‘Modern Family,’ a longtime Emmy favorite, paved the way and stepped aside
“Modern Family” should never have worked. Look at its components. Creators Steve Levitan and Christopher Lloyd assembled an ensemble cast of 10, four of whom were children. They even threw in a baby, for the love of Pete. The single-camera sitcom, premiering on ABC in 2009, employed a faux-documentary style that was never explained and a comedic mashup that combined edgy jokes, slapstick, clowning, “I Love Lucy” shenanigans and “Three’s Company” double entendres, all topped off with tender voice-overs.
But it added up to a smashing hit, as popular as it was critically acclaimed. The show racked up 18 Primetime Emmy Awards over 11 seasons and a 4.2 rating for its pilot, a number notable at the time and unimaginable today.
Twelve years ago, Lloyd and Levitan were in their office, trying to come up with series ideas and cracking each other up with stories about their wives and kids, when they realized those stories could be a series.
“We said, there is an opportunity for a family sitcom that isn’t pitched to the kids; it can be a little more sophisticated, a little more fun and with a single-camera perspective,” Lloyd recalls. “What would that family be? There is no single family that represents the American family anymore, because we’ve evolved. So we thought, ‘OK, maybe we can choose three different kinds of families and capture it a little bit that way.’” At first the families were unrelated, but once they put the three groups together, “That was the moment when we realized, oh yeah, that’s definitely a show,” he says.
They conjured up the goofy magic-loving man-child Phil Dunphy (Ty Burrell); his uptight yet fearless wife, Claire (Julie Bowen); and their children, Haley (Sarah Hyland), Alex (Ariel Winter) and Luke (Nolan Gould). Next came Claire’s brother, Mitchell (Jesse Tyler Ferguson), also uptight but not as fearless; his husband, Cam (Eric Stonestreet), a down-home farm boy with a love for all things over the top; and their adopted Vietnamese baby, Lily (played by Ella and Jaden Hiller in Seasons 1 and 2, after which Aubrey Anderson-Emmons took over the role). Rounding out the group was Claire and Mitchell’s irascible father, Jay (Ed O’Neill); his gorgeous, fiery Colombian wife, Gloria (Sofia Vergara); and her urbane young son, Manny (Rico Rodriguez).
The roster made for an endless array of conflicts, and the style had the show jumping from one family to the next. “We did 250 episodes, and I felt like we probably could have done 100 more,” Lloyd says. “Given that we might have told three or four stories every episode, that means we came close to telling 1,000 stories on the series. So we explored a lot.”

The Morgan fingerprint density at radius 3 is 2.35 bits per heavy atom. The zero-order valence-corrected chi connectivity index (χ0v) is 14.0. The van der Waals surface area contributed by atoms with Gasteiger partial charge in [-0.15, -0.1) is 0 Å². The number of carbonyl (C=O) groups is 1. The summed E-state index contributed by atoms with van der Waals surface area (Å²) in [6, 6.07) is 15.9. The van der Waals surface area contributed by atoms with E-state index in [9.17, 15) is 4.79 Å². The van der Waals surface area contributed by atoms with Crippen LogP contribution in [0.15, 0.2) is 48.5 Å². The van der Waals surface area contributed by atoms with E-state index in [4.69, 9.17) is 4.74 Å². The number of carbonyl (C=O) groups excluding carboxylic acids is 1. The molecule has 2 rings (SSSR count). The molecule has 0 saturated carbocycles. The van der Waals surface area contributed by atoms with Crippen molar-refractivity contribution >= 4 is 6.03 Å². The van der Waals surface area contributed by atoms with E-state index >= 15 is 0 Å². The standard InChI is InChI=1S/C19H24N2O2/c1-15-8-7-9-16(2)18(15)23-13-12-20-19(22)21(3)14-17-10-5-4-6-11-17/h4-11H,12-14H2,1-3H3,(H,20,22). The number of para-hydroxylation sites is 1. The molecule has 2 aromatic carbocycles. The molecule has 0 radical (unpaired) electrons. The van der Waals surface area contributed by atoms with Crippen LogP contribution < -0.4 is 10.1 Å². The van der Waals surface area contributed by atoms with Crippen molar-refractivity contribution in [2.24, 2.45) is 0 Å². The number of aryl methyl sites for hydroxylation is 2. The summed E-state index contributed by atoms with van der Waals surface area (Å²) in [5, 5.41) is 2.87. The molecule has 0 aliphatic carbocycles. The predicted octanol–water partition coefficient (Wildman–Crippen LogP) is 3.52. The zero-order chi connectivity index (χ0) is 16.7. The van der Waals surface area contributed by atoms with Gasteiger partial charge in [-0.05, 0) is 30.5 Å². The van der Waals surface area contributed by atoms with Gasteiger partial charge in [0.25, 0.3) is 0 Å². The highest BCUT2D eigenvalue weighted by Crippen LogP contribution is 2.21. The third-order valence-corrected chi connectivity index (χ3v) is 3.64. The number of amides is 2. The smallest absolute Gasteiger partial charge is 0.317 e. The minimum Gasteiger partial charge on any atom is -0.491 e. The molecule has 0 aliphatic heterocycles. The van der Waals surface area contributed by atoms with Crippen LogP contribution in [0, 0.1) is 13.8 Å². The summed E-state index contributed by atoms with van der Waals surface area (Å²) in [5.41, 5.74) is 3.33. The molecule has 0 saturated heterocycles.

Each family member constantly made terrible decisions. And they never, ever got away with any of them. All were flawed in every conceivable human way — heightened for humor’s sake, naturally — as well as loving, kind and, ultimately, forgiving. And every episode contained lines that were belly-laugh funny, like Gloria’s admonition for Luke to attend an evening of improv for his cousin’s sake: “Improv is no different than getting waterboarded. Just stay calm, go to a pleasant place in your mind, and remember that you’re not actually dying.” But for all its humor, it was the tender moments that gave the show its staying power.
Including a gay couple in a stable relationship, with a baby, was a radical move for a mainstream sitcom at the time. “I remember saying, ‘Well, there goes Middle America,’ but obviously we knew we had to do it,” Levitan says of the choice. And with that deceptively simple act, they helped transform the mainstream into something more accepting. The day after the “Modern Family” finale aired, “Schitt’s Creek” cocreator and star Dan Levy tweeted his love for the show to his friend Ferguson, noting, “What you and your show did made what I did possible.”
“The world has changed,” says Levitan. “It would be lovely to think that we contributed positively to that change.” So much so that by Season 7, Lloyd says, “We were getting criticized for not pushing the envelope enough. How we went from being on the verge of being radical to being hoary and old-fashioned in about eight years, I never figured out.”
As the series went on, the children grew up, more babies came, everyone made more mistakes and learned just a little bit from them. And while any show that lasts 11 seasons invariably loses some of its luster, the gang wanted to go out big. “We tried to challenge ourselves and take the characters to new places. That was a guiding principle in the final season,” says Lloyd. “We were also building toward sending them off on new paths in the life beyond ‘Modern Family,’ so they could kind of live on in a robust way in the minds of our audience.”
The finale aired on April 8; “Modern Family” members dispersed around the world just as families across the country were coalescing to shelter in place. The timing was lucky on several counts. The 11th season was only 18 episodes long. Had it been the usual 22, the finale couldn’t have been shot in time, and the show wouldn’t have had a chance to wrap up as sweetly as it did. In its final moment, made even more poignant now, the empty-nest Dunphys turned their porch light on, so everyone could find their way back home.
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